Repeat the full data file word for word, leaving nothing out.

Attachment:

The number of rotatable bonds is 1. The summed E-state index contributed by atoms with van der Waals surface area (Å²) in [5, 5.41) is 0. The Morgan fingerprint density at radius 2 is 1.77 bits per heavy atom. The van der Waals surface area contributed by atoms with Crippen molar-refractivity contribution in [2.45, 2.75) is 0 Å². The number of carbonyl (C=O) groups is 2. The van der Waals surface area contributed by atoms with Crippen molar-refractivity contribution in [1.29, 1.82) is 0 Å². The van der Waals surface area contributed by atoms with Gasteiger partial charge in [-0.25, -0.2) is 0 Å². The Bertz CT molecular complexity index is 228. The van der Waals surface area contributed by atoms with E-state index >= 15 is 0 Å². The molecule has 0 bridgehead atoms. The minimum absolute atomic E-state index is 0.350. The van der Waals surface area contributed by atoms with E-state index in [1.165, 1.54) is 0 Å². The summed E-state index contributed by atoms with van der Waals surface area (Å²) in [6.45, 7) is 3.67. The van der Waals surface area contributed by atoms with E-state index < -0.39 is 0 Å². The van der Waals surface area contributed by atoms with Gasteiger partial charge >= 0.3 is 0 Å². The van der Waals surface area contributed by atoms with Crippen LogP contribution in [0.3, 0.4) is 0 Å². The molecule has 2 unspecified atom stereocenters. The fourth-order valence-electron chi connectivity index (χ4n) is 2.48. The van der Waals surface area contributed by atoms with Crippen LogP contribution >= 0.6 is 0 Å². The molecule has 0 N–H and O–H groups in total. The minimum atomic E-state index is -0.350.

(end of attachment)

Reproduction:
The number of rotatable bonds is 1. The summed E-state index contributed by atoms with van der Waals surface area (Å²) in [5, 5.41) is 0. The Morgan fingerprint density at radius 2 is 1.77 bits per heavy atom. The van der Waals surface area contributed by atoms with Crippen molar-refractivity contribution in [2.45, 2.75) is 0 Å². The number of carbonyl (C=O) groups is 2. The van der Waals surface area contributed by atoms with Crippen molar-refractivity contribution in [1.29, 1.82) is 0 Å². The van der Waals surface area contributed by atoms with Gasteiger partial charge in [-0.25, -0.2) is 0 Å². The Bertz CT molecular complexity index is 228. The van der Waals surface area contributed by atoms with E-state index >= 15 is 0 Å². The molecule has 0 bridgehead atoms. The minimum absolute atomic E-state index is 0.350. The van der Waals surface area contributed by atoms with E-state index in [1.165, 1.54) is 0 Å². The summed E-state index contributed by atoms with van der Waals surface area (Å²) in [6.45, 7) is 3.67. The van der Waals surface area contributed by atoms with E-state index < -0.39 is 0 Å². The van der Waals surface area contributed by atoms with Gasteiger partial charge >= 0.3 is 0 Å². The van der Waals surface area contributed by atoms with Crippen LogP contribution in [0.3, 0.4) is 0 Å². The molecule has 2 unspecified atom stereocenters. The fourth-order valence-electron chi connectivity index (χ4n) is 2.48. The van der Waals surface area contributed by atoms with Crippen LogP contribution >= 0.6 is 0 Å². The molecule has 0 N–H and O–H groups in total. The minimum atomic E-state index is -0.350.